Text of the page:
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What Are the Causes of an Overflowing Septic Tank?

author image Emily Beach
Emily Beach works in the commercial construction industry in Maryland. She received her LEED accreditation from the U.S. Green Building Council in 2008 and is in the process of working towards an Architectural Hardware Consultant certification from the Door and Hardware Institute. She received a bachelor's degree in economics and management from Goucher College in Towson, Maryland.
What Are the Causes of an Overflowing Septic Tank?
A septic tank is being lowered into the ground. Photo Credit travellinglight/iStock/Getty Images


Septic systems process household waste in areas without municipal sewer systems. They consist of a large holding tank and a nearby drainage field made from underground trenches. As waste exits the home, it passes through a series of pipes until it reaches the septic tank. Solid waste settles to the bottom of the tank, while liquid waste and effluent pass into the drainage fields, where they are slowly absorbed into the earth. An overflowing tank can be caused by a variety of different factors. By pinpointing the cause of an overflow, you can determine the best way to fix your system and restore its operation.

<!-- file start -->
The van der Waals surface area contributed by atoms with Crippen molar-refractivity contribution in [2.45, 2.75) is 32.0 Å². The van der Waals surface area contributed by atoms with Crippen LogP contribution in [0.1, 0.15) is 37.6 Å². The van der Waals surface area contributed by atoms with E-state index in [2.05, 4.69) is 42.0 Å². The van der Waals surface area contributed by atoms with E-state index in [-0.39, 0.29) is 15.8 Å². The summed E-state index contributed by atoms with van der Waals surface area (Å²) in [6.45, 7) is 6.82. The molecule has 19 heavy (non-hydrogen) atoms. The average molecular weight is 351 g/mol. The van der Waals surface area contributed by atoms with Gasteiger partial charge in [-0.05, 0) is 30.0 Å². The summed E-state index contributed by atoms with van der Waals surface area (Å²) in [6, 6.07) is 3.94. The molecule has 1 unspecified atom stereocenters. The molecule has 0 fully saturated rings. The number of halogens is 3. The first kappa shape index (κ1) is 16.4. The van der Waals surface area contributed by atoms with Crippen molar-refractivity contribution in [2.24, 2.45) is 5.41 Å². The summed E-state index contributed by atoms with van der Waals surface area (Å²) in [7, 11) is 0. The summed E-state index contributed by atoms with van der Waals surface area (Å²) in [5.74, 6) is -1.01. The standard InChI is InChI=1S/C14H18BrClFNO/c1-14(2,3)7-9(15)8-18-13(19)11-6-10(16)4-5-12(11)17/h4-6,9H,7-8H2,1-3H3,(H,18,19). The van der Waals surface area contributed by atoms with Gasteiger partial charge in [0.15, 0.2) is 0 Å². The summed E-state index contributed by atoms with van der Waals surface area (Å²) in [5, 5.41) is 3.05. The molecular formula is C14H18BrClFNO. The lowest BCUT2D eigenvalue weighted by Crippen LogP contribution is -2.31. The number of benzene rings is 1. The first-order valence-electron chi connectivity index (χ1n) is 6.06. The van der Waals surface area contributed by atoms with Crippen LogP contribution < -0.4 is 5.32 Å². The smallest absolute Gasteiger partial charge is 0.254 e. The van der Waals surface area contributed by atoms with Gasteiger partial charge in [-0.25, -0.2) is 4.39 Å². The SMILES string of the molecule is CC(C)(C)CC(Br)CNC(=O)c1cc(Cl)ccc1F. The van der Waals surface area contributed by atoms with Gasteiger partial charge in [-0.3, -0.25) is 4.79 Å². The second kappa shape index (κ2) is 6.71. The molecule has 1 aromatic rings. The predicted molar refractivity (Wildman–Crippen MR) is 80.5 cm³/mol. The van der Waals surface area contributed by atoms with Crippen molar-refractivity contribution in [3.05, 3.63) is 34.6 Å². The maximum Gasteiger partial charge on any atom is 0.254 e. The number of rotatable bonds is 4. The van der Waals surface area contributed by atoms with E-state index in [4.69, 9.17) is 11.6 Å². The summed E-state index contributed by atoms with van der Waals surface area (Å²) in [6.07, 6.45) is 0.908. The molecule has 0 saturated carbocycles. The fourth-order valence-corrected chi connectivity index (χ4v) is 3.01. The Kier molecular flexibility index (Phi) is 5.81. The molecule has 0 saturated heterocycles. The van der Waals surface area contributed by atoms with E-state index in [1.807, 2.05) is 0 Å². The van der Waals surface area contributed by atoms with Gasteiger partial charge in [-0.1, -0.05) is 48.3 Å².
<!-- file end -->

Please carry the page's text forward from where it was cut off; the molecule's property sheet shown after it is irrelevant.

Inadequate Maintenance

As waste passes through the septic tank, materials that are nonbiodegradable immediately settle to the bottom of the tank. Some solid waste also ends up in the bottom of the tank, and over the years the level of sludge in the tank rises. According to the University of Georgia, septic tanks must be pumped out every three to five years to remove this sludge and prevent overflow. The period of time between septic tank cleanings depends on the size of the tank and the amount of waste. For example, a 1,000 gallon tank in a four-person household should be pumped out about every two and a half years. A 1,500 gallon tank in a four-person household only needs to be pumped out about every four years.

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Bacterial Deficiency

Naturally occurring bacteria in a septic tank help to break down waste and allow it to pass through to the drainage field. If bacteria levels are low, solids won't break down, and will build up much more quickly than usual. This can cause the tank to overflow, or lead to clogs in drainage pipes or trenches. According to Thomas Refuse, any cleaning product that is toxic to humans can also kill helpful bacteria in a septic system. Keep bleach, disinfectants and toilet cleaners out of your waste piping to avoid killing bacteria needed to maintain your system.

Clogs and Design Flaws

As liquids and broken-down solids exit the tank, they pass through a series of pipes into an underground drainage field. If the tank overflows, you'll notice that the ground is very wet above this drainage area. This type of overflow is usually caused by either poor design or damaged drain pipes. If tree roots grow through pipes, the walls of the pipe could collapse and prevent proper drainage. Clogged or broken pipes can also cause overflow.

Some septic system overflow happens because of improper design. According to Purdue University, drainage pipes need a slope of 1 percent to 2 percent for waste to drain effectively. If the slope is too shallow, materials will not flow as intended, and the pipe will need to be replaced.

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